Review by Publisher Summary 4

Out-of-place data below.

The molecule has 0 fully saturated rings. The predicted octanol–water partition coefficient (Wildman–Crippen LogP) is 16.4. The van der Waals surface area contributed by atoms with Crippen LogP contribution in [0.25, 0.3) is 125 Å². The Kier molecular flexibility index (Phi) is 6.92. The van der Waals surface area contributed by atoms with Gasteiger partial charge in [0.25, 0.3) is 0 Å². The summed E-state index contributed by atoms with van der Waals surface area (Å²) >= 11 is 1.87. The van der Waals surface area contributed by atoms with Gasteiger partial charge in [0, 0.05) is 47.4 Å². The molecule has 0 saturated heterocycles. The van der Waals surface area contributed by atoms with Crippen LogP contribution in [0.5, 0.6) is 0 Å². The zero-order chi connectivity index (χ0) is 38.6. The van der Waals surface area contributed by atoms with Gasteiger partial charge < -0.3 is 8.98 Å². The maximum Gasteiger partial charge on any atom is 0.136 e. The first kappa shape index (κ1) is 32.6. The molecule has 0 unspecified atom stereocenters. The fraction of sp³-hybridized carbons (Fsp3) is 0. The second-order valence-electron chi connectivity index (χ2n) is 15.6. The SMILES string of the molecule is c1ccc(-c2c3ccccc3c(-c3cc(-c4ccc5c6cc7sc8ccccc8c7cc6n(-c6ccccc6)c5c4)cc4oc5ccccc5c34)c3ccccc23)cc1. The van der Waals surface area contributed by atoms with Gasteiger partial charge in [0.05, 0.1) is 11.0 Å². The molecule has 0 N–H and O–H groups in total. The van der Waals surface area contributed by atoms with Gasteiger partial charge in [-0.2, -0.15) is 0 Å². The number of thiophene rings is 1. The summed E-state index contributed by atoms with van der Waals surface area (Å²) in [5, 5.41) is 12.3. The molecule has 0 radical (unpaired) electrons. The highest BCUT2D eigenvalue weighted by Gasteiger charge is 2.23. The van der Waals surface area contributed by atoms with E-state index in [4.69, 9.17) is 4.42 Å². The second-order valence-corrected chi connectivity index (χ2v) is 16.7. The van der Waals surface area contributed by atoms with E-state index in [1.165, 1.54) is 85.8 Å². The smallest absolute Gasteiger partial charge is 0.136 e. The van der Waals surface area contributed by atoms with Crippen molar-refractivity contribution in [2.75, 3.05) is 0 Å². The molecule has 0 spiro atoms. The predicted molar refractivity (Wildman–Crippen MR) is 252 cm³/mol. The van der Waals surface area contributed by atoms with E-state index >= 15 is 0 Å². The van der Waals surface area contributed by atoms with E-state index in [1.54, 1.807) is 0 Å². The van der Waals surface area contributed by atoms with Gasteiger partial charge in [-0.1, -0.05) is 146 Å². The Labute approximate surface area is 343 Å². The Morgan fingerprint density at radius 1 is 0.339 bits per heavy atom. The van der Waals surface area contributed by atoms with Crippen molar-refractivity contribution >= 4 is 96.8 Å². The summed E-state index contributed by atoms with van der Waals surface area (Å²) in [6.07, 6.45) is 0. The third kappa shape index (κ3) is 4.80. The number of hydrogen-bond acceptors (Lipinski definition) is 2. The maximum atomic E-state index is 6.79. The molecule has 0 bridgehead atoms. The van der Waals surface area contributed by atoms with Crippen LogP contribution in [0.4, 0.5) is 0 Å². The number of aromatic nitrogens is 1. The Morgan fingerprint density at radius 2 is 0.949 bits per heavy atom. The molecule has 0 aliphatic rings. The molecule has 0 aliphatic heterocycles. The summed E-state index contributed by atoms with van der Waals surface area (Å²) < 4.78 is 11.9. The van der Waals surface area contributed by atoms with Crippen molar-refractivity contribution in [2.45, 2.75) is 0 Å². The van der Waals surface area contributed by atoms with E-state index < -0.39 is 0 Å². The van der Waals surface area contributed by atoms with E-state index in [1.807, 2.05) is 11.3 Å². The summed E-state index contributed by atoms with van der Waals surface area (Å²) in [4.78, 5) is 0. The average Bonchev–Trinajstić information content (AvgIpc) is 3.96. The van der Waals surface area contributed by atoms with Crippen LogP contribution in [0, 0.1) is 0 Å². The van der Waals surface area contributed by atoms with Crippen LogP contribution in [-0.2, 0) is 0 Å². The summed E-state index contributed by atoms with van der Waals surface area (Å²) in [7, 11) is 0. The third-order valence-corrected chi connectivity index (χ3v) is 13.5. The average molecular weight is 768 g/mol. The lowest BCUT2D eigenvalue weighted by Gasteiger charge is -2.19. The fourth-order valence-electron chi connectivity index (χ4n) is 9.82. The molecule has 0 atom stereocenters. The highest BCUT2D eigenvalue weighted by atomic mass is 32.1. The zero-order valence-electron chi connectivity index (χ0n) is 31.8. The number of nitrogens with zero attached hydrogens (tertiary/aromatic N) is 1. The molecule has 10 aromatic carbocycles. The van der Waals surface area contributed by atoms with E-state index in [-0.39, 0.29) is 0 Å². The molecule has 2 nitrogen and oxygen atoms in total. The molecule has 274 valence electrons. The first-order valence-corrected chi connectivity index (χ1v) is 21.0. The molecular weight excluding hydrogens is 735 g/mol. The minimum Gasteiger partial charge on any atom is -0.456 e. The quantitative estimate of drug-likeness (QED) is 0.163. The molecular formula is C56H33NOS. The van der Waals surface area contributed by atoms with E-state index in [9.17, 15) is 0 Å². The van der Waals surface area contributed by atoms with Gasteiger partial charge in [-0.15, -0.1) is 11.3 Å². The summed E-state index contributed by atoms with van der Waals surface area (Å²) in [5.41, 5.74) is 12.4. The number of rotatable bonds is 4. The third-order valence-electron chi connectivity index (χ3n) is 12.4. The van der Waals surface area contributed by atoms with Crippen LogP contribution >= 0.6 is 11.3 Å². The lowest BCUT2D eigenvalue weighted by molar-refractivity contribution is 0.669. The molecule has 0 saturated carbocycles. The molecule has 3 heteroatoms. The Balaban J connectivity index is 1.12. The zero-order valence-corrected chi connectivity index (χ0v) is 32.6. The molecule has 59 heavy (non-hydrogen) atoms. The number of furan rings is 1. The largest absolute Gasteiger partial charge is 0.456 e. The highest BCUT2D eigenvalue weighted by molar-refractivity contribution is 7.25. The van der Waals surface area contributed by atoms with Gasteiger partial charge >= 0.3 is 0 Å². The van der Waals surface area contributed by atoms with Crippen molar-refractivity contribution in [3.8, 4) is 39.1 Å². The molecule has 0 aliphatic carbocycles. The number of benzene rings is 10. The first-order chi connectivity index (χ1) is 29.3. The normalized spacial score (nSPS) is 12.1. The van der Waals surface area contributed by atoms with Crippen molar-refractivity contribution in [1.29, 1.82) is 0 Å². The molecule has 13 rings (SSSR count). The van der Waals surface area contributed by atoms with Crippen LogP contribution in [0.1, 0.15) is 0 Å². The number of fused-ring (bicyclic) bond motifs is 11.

A riveting account of the roguish acts of the first pirates to raid the Pacific—a crusade that ended in a sensational trial back in EnglandThe year is 1680, in the heart of the Golden Age of Piracy, and more than three hundred daring, hardened pirates—a potent mix of low-life scallywags and a rare breed of gentlemen buccaneers—gather on a remote Caribbean island. The plan: to wreak havoc on the Pacific coastline, raiding cities, mines, and merchant ships. The booty: the bright gleam of Spanish gold and the chance to become legends. So begins one of the greatest piratical adventures of the era—a story not given its full due until now.Inspired by the intrepid forays of pirate turned Jamaican governor Captain Henry Morgan—yes, that Captain Morgan—the company crosses Panama on foot, slashing its way through the Darien Isthmus, one of the thickest jungles on the planet, and liberating a native princess along the way. After reaching the South Sea, the buccaneers, primarily Englishmen, plunder the Spanish Main in a series of historic assaults, often prevailing against staggering odds and superior firepower. A collective shudder racks the western coastline of South America as the English pirates, waging a kind of proxy war against the Spaniards, gleefully undertake a brief reign over Pacific waters, marauding up and down the continent.With novelistic prose and a rip-roaring sense of adventure, Keith Thomson guides us through the pirates’ legendary two-year odyssey. We witness the buccaneers evading Indigenous tribes, Spanish conquistadors, and sometimes even their own English countrymen, all with the ever-present threat of the gallows for anyone captured. By fusing contemporaneous accounts with intensive research and previously unknown primary sources, Born to Be Hanged offers a rollicking account of one of the most astonishing pirate expeditions of all time.